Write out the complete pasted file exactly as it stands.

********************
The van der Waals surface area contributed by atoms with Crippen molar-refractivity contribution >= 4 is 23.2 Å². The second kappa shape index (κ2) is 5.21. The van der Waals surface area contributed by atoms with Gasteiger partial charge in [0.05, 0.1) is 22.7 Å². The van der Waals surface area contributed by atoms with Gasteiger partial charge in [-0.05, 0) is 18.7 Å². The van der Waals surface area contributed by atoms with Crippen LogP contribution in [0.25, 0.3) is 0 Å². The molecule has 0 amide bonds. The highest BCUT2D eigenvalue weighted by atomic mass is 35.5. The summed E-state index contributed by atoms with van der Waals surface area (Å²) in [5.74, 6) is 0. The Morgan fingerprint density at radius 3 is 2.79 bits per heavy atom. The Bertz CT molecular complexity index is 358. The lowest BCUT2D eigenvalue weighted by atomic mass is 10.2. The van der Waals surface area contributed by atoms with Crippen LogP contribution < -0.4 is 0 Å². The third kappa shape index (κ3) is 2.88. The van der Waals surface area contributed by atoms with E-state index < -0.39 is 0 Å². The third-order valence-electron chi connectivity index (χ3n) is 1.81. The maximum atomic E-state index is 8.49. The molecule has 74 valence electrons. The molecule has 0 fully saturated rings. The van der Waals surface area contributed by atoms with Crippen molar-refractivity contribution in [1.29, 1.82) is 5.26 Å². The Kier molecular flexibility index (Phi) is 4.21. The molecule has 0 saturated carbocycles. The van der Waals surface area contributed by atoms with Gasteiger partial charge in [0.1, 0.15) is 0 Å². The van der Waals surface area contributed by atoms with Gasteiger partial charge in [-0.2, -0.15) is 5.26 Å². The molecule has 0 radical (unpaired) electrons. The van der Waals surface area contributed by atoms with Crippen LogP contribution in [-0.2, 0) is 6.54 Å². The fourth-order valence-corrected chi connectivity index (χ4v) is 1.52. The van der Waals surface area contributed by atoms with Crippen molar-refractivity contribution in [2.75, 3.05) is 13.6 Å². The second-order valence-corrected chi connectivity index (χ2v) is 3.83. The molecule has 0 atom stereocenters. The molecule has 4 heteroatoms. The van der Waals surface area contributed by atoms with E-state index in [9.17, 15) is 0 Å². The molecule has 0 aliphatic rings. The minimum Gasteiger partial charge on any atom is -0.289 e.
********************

The van der Waals surface area contributed by atoms with Crippen molar-refractivity contribution >= 4 is 23.2 Å². The second kappa shape index (κ2) is 5.21. The van der Waals surface area contributed by atoms with Gasteiger partial charge in [0.05, 0.1) is 22.7 Å². The van der Waals surface area contributed by atoms with Gasteiger partial charge in [-0.05, 0) is 18.7 Å². The van der Waals surface area contributed by atoms with Crippen LogP contribution in [0.25, 0.3) is 0 Å². The molecule has 0 amide bonds. The highest BCUT2D eigenvalue weighted by atomic mass is 35.5. The summed E-state index contributed by atoms with van der Waals surface area (Å²) in [5.74, 6) is 0. The Morgan fingerprint density at radius 3 is 2.79 bits per heavy atom. The Bertz CT molecular complexity index is 358. The lowest BCUT2D eigenvalue weighted by atomic mass is 10.2. The van der Waals surface area contributed by atoms with Crippen LogP contribution < -0.4 is 0 Å². The third kappa shape index (κ3) is 2.88. The van der Waals surface area contributed by atoms with E-state index < -0.39 is 0 Å². The third-order valence-electron chi connectivity index (χ3n) is 1.81. The maximum atomic E-state index is 8.49. The molecule has 74 valence electrons. The molecule has 0 fully saturated rings. The van der Waals surface area contributed by atoms with Crippen molar-refractivity contribution in [1.29, 1.82) is 5.26 Å². The Kier molecular flexibility index (Phi) is 4.21. The molecule has 0 saturated carbocycles. The van der Waals surface area contributed by atoms with Gasteiger partial charge in [0.1, 0.15) is 0 Å². The van der Waals surface area contributed by atoms with Gasteiger partial charge in [-0.2, -0.15) is 5.26 Å². The molecule has 0 radical (unpaired) electrons. The van der Waals surface area contributed by atoms with Crippen LogP contribution in [-0.2, 0) is 6.54 Å². The fourth-order valence-corrected chi connectivity index (χ4v) is 1.52. The van der Waals surface area contributed by atoms with Crippen molar-refractivity contribution in [2.75, 3.05) is 13.6 Å². The second-order valence-corrected chi connectivity index (χ2v) is 3.83. The molecule has 0 atom stereocenters. The molecule has 4 heteroatoms. The van der Waals surface area contributed by atoms with E-state index in [9.17, 15) is 0 Å². The molecule has 0 aliphatic rings. The minimum Gasteiger partial charge on any atom is -0.289 e.